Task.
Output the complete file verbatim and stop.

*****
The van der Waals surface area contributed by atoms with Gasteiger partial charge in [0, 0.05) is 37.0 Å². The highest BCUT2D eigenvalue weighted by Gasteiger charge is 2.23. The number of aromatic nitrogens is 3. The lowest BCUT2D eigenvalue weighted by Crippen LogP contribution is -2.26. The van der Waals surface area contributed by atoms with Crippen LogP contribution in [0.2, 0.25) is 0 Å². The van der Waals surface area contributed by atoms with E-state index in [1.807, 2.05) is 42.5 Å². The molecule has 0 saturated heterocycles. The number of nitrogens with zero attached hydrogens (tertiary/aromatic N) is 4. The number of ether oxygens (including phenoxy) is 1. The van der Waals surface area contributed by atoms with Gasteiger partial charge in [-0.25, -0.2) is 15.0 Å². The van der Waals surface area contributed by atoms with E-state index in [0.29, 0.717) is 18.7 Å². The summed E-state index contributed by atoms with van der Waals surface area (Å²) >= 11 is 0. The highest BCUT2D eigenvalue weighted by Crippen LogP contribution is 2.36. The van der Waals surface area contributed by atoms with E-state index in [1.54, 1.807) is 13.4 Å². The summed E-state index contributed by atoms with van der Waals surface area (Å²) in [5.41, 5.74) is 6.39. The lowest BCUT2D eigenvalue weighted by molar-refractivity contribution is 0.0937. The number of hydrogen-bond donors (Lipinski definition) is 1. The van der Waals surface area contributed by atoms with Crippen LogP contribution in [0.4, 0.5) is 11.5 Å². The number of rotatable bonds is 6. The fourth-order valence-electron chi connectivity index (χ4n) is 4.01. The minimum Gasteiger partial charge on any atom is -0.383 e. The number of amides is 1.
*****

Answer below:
The van der Waals surface area contributed by atoms with Gasteiger partial charge in [0, 0.05) is 37.0 Å². The highest BCUT2D eigenvalue weighted by Gasteiger charge is 2.23. The number of aromatic nitrogens is 3. The lowest BCUT2D eigenvalue weighted by Crippen LogP contribution is -2.26. The van der Waals surface area contributed by atoms with Crippen LogP contribution in [0.2, 0.25) is 0 Å². The van der Waals surface area contributed by atoms with E-state index in [1.807, 2.05) is 42.5 Å². The molecule has 0 saturated heterocycles. The number of nitrogens with zero attached hydrogens (tertiary/aromatic N) is 4. The number of ether oxygens (including phenoxy) is 1. The van der Waals surface area contributed by atoms with Gasteiger partial charge in [-0.25, -0.2) is 15.0 Å². The van der Waals surface area contributed by atoms with E-state index in [0.29, 0.717) is 18.7 Å². The summed E-state index contributed by atoms with van der Waals surface area (Å²) >= 11 is 0. The highest BCUT2D eigenvalue weighted by Crippen LogP contribution is 2.36. The van der Waals surface area contributed by atoms with E-state index in [1.54, 1.807) is 13.4 Å². The summed E-state index contributed by atoms with van der Waals surface area (Å²) in [5.41, 5.74) is 6.39. The lowest BCUT2D eigenvalue weighted by molar-refractivity contribution is 0.0937. The number of hydrogen-bond donors (Lipinski definition) is 1. The van der Waals surface area contributed by atoms with Crippen LogP contribution in [0.4, 0.5) is 11.5 Å². The number of rotatable bonds is 6. The fourth-order valence-electron chi connectivity index (χ4n) is 4.01. The minimum Gasteiger partial charge on any atom is -0.383 e. The number of amides is 1.